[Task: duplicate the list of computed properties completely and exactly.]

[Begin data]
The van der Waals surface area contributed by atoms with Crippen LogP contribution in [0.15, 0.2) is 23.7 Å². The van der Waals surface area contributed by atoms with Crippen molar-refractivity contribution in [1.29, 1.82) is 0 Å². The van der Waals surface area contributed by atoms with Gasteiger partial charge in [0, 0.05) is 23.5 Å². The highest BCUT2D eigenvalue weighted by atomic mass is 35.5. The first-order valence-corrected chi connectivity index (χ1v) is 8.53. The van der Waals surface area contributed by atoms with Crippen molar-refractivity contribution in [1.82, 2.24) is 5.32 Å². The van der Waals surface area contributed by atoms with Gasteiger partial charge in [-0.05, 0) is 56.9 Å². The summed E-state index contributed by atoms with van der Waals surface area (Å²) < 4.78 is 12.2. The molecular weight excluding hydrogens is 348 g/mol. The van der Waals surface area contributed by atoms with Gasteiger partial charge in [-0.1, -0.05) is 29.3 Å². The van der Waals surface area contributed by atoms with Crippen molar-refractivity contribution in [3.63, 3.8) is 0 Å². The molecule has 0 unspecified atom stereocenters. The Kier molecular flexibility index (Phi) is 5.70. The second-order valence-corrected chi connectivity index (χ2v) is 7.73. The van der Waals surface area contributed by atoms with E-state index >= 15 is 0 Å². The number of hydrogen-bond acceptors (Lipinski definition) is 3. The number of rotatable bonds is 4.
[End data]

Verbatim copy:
The van der Waals surface area contributed by atoms with Crippen LogP contribution in [0.15, 0.2) is 23.7 Å². The van der Waals surface area contributed by atoms with Crippen molar-refractivity contribution in [1.29, 1.82) is 0 Å². The van der Waals surface area contributed by atoms with Gasteiger partial charge in [0, 0.05) is 23.5 Å². The highest BCUT2D eigenvalue weighted by atomic mass is 35.5. The first-order valence-corrected chi connectivity index (χ1v) is 8.53. The van der Waals surface area contributed by atoms with Crippen molar-refractivity contribution in [1.82, 2.24) is 5.32 Å². The van der Waals surface area contributed by atoms with Gasteiger partial charge in [-0.05, 0) is 56.9 Å². The summed E-state index contributed by atoms with van der Waals surface area (Å²) < 4.78 is 12.2. The molecular weight excluding hydrogens is 348 g/mol. The van der Waals surface area contributed by atoms with Gasteiger partial charge in [-0.1, -0.05) is 29.3 Å². The van der Waals surface area contributed by atoms with Crippen molar-refractivity contribution in [3.63, 3.8) is 0 Å². The molecule has 0 unspecified atom stereocenters. The Kier molecular flexibility index (Phi) is 5.70. The second-order valence-corrected chi connectivity index (χ2v) is 7.73. The van der Waals surface area contributed by atoms with E-state index >= 15 is 0 Å². The number of hydrogen-bond acceptors (Lipinski definition) is 3. The number of rotatable bonds is 4.